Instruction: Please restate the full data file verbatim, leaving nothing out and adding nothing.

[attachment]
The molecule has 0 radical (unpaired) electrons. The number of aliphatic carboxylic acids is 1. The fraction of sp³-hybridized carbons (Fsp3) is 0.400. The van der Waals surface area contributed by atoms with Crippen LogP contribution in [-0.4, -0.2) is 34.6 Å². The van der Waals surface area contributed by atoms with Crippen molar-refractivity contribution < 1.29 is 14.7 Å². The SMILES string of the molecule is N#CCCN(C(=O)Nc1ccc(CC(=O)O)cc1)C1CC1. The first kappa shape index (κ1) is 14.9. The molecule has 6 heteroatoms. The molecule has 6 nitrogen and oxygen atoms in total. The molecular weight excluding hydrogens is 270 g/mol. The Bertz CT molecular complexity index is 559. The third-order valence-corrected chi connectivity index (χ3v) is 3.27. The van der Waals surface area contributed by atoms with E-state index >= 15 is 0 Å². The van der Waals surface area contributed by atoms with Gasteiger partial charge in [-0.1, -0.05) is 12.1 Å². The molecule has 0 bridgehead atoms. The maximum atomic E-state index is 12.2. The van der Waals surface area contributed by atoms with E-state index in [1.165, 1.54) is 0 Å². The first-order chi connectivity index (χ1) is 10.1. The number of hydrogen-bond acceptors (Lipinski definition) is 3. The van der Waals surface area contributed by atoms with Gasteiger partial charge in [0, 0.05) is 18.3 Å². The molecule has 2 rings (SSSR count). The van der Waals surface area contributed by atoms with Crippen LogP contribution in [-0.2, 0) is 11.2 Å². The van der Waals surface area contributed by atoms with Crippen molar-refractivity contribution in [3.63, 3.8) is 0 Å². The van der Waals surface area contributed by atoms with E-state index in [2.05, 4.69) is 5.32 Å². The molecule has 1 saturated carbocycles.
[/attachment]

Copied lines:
The molecule has 0 radical (unpaired) electrons. The number of aliphatic carboxylic acids is 1. The fraction of sp³-hybridized carbons (Fsp3) is 0.400. The van der Waals surface area contributed by atoms with Crippen LogP contribution in [-0.4, -0.2) is 34.6 Å². The van der Waals surface area contributed by atoms with Crippen molar-refractivity contribution < 1.29 is 14.7 Å². The SMILES string of the molecule is N#CCCN(C(=O)Nc1ccc(CC(=O)O)cc1)C1CC1. The first kappa shape index (κ1) is 14.9. The molecule has 6 heteroatoms. The molecule has 6 nitrogen and oxygen atoms in total. The molecular weight excluding hydrogens is 270 g/mol. The Bertz CT molecular complexity index is 559. The third-order valence-corrected chi connectivity index (χ3v) is 3.27. The van der Waals surface area contributed by atoms with E-state index >= 15 is 0 Å². The van der Waals surface area contributed by atoms with Gasteiger partial charge in [-0.1, -0.05) is 12.1 Å². The molecule has 0 bridgehead atoms. The maximum atomic E-state index is 12.2. The van der Waals surface area contributed by atoms with E-state index in [1.165, 1.54) is 0 Å². The first-order chi connectivity index (χ1) is 10.1. The number of hydrogen-bond acceptors (Lipinski definition) is 3. The van der Waals surface area contributed by atoms with Gasteiger partial charge in [0, 0.05) is 18.3 Å². The molecule has 2 rings (SSSR count). The van der Waals surface area contributed by atoms with Crippen LogP contribution in [-0.2, 0) is 11.2 Å². The van der Waals surface area contributed by atoms with Crippen molar-refractivity contribution in [3.63, 3.8) is 0 Å². The van der Waals surface area contributed by atoms with E-state index in [2.05, 4.69) is 5.32 Å². The molecule has 1 saturated carbocycles.